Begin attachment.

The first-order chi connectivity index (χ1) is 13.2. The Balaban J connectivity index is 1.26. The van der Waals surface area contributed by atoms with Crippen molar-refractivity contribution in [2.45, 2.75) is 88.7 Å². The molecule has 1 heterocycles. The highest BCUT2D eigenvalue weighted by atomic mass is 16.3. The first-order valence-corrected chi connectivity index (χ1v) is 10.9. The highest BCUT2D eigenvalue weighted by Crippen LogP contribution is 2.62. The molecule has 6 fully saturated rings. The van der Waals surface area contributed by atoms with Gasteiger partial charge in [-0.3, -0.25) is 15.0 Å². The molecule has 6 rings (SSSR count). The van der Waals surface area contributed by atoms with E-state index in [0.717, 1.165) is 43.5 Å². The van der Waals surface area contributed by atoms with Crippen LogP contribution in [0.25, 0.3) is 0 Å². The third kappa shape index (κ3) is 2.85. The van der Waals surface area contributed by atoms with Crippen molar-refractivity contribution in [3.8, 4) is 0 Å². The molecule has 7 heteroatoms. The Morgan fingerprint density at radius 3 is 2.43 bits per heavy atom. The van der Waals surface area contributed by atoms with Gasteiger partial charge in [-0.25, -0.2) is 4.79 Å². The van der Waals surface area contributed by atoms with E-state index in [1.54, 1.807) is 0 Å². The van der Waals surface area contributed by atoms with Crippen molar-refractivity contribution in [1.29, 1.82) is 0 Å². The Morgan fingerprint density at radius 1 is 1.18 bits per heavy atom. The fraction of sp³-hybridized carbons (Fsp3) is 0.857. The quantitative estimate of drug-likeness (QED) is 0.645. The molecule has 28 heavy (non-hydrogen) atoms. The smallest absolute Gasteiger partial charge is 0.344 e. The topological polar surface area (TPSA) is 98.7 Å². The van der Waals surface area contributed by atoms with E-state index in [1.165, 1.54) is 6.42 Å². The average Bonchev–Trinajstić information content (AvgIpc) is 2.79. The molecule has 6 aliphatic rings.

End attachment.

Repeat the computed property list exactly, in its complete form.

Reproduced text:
The first-order chi connectivity index (χ1) is 13.2. The Balaban J connectivity index is 1.26. The van der Waals surface area contributed by atoms with Crippen molar-refractivity contribution in [2.45, 2.75) is 88.7 Å². The molecule has 1 heterocycles. The highest BCUT2D eigenvalue weighted by atomic mass is 16.3. The first-order valence-corrected chi connectivity index (χ1v) is 10.9. The highest BCUT2D eigenvalue weighted by Crippen LogP contribution is 2.62. The molecule has 6 fully saturated rings. The van der Waals surface area contributed by atoms with Gasteiger partial charge in [-0.3, -0.25) is 15.0 Å². The molecule has 6 rings (SSSR count). The van der Waals surface area contributed by atoms with E-state index in [0.717, 1.165) is 43.5 Å². The van der Waals surface area contributed by atoms with Crippen LogP contribution in [0.25, 0.3) is 0 Å². The third kappa shape index (κ3) is 2.85. The van der Waals surface area contributed by atoms with Crippen molar-refractivity contribution in [3.8, 4) is 0 Å². The molecule has 7 heteroatoms. The Morgan fingerprint density at radius 3 is 2.43 bits per heavy atom. The van der Waals surface area contributed by atoms with Gasteiger partial charge in [-0.25, -0.2) is 4.79 Å². The van der Waals surface area contributed by atoms with E-state index in [1.54, 1.807) is 0 Å². The van der Waals surface area contributed by atoms with Crippen molar-refractivity contribution in [1.29, 1.82) is 0 Å². The Morgan fingerprint density at radius 1 is 1.18 bits per heavy atom. The fraction of sp³-hybridized carbons (Fsp3) is 0.857. The quantitative estimate of drug-likeness (QED) is 0.645. The molecule has 28 heavy (non-hydrogen) atoms. The smallest absolute Gasteiger partial charge is 0.344 e. The topological polar surface area (TPSA) is 98.7 Å². The van der Waals surface area contributed by atoms with E-state index in [1.165, 1.54) is 6.42 Å². The average Bonchev–Trinajstić information content (AvgIpc) is 2.79. The molecule has 6 aliphatic rings.